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Right Of Married Daughter In Compassionate Employment

Right Of Married Daughter In Compassionate Employment

Law is the reflection of society. Since ages there has been discrimination against daughters vis-a vis sons. Daughters were being discriminated by the society in several aspects like property rights, ownership rights, voting rights, employment rights etc. Gender stereotype prevalent in the society were also reflected in the prevalent laws. One such discrimination can be seen in the service rules made by many Government & PSU companies specifically excluding married daughters for compassionate employment.

This article explores how the Supreme Court & different High Courts of India have tried to keep the constitutional values intact.

View of Supreme court & High Court on exclusion of married daughters in employment.

Article 14 talks about right to equality and Article 15 of Indian Constitution provides that the State shall not discriminate against any citizen on grounds of religion, race, caste, sex, place of birth or any of them. Thus in light of the above provisions it is incumbent on the state not to discriminate married daughter vis-à-vis married son in cases of compassionate appointment.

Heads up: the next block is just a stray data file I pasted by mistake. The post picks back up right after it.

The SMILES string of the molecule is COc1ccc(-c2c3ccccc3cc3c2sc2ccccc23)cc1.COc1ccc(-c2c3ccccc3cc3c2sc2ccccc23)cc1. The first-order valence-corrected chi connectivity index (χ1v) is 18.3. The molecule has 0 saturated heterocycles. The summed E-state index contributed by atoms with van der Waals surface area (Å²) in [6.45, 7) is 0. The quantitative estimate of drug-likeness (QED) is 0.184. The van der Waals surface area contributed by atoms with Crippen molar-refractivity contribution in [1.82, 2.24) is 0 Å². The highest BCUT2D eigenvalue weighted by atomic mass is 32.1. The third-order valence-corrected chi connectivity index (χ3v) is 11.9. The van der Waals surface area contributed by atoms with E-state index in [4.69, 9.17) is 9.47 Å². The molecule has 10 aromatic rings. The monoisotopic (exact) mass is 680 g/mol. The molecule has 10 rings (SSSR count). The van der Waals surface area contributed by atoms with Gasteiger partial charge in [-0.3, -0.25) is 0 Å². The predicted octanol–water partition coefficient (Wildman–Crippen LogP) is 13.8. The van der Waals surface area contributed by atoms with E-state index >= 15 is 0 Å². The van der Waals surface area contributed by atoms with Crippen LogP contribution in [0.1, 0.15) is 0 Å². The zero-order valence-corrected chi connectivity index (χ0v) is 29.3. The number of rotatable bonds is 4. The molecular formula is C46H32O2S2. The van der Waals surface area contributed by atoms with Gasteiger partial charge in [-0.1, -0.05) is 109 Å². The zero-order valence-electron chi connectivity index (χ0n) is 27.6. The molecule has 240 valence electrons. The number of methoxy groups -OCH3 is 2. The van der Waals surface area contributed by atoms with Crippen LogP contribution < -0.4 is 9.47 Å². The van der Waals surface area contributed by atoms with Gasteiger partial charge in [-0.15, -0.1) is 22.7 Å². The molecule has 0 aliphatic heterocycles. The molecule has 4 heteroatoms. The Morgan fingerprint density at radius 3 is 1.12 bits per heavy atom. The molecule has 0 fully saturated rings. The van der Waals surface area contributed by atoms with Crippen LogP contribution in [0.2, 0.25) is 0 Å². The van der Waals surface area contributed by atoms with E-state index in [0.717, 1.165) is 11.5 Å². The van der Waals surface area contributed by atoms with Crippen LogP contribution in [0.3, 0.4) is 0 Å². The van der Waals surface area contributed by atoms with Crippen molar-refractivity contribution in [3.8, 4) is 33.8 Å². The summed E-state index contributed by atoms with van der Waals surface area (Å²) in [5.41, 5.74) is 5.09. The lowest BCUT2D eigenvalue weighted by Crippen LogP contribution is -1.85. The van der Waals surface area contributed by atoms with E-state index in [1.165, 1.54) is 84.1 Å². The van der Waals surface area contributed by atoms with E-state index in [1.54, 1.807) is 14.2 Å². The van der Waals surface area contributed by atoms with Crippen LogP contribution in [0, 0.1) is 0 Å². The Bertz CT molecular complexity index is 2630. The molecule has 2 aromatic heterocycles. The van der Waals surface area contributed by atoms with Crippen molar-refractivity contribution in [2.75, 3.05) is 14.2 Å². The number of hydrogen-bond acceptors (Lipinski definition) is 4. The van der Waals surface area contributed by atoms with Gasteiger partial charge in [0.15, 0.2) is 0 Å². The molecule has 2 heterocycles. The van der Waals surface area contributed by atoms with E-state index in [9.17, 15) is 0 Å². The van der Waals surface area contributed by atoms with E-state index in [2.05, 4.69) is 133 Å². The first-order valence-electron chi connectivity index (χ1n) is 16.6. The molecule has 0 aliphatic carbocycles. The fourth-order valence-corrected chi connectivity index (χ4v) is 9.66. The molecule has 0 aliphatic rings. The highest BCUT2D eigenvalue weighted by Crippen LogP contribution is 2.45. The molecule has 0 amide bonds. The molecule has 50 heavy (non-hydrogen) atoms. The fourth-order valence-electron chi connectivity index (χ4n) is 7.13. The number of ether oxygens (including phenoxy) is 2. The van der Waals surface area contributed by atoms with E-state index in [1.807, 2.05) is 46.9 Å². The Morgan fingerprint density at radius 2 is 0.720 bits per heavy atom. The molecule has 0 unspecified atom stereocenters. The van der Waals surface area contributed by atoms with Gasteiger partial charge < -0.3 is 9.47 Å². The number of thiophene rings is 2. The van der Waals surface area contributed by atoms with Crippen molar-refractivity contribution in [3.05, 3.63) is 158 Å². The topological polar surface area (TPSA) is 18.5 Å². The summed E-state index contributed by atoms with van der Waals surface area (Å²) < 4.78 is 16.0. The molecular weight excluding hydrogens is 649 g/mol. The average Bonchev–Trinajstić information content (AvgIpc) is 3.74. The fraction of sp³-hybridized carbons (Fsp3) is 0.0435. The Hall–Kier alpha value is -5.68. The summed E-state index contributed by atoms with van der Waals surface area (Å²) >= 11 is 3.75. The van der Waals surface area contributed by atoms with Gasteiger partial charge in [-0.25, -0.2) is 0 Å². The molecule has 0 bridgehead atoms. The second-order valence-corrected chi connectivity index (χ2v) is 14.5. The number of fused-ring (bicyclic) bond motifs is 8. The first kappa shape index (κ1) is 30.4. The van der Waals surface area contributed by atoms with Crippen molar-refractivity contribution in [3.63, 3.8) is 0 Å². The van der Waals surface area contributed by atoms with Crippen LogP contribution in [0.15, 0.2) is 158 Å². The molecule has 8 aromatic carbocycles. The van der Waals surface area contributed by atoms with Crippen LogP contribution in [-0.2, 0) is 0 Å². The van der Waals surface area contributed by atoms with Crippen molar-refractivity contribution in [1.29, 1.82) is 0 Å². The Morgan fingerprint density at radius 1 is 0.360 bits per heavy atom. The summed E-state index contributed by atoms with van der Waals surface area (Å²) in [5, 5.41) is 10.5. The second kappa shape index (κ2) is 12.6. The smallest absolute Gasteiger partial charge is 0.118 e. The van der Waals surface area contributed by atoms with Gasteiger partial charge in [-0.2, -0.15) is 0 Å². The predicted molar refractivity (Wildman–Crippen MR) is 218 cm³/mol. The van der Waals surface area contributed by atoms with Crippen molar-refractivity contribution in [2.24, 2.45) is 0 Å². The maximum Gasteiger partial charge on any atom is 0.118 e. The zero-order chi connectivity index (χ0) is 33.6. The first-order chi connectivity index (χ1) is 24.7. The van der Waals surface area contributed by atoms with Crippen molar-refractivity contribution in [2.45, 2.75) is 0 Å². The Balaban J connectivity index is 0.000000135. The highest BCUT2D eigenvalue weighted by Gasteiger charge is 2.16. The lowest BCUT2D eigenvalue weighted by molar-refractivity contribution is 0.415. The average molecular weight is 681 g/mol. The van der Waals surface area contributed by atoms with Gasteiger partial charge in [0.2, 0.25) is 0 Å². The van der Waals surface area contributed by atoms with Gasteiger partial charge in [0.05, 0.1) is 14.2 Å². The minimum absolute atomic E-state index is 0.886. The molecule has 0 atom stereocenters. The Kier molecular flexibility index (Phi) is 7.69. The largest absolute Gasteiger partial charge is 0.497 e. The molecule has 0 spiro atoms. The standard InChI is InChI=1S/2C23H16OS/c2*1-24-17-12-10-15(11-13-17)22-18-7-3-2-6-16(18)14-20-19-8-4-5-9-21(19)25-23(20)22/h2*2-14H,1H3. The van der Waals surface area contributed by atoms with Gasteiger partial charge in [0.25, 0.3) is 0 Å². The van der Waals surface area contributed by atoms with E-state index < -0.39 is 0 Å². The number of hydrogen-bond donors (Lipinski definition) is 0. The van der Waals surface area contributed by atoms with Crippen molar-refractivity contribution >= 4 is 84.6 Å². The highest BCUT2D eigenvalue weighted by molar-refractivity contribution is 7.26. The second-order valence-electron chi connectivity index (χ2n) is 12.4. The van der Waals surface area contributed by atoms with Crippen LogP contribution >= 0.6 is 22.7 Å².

It has been observed that in many institutions, the service rules provides for compassionate appointment, in case of death of the employee to the heirs i.e to spouse, sons and unmarried daughters. In such rules it is important to note that the adjective "married" is prefixed with daughters only however there is no demarcation of married or unmarried son in this regard.

Aggrieved from such clauses many women have approached the Courts , details of such judgment are enumerated below:
Supreme Court in the recent case of State of Karnataka & Ors. v. C.N. Apporva Shree & Anr[1] observed as follows:
"We give our full imprimatur to the reasoning of the High Court, more so, as even the rule in question relied upon by the petitioner to deny a married daughter a job on compassionate grounds while permitting it to a married son, has been quashed in the judgment of the Karnataka High Court in Bhuvaneshwari V. Purani v. State of Karnataka - (2021) 1 AKR 444 [AIR Online 2020 Kar 2303]. The Special Leave Petition is dismissed."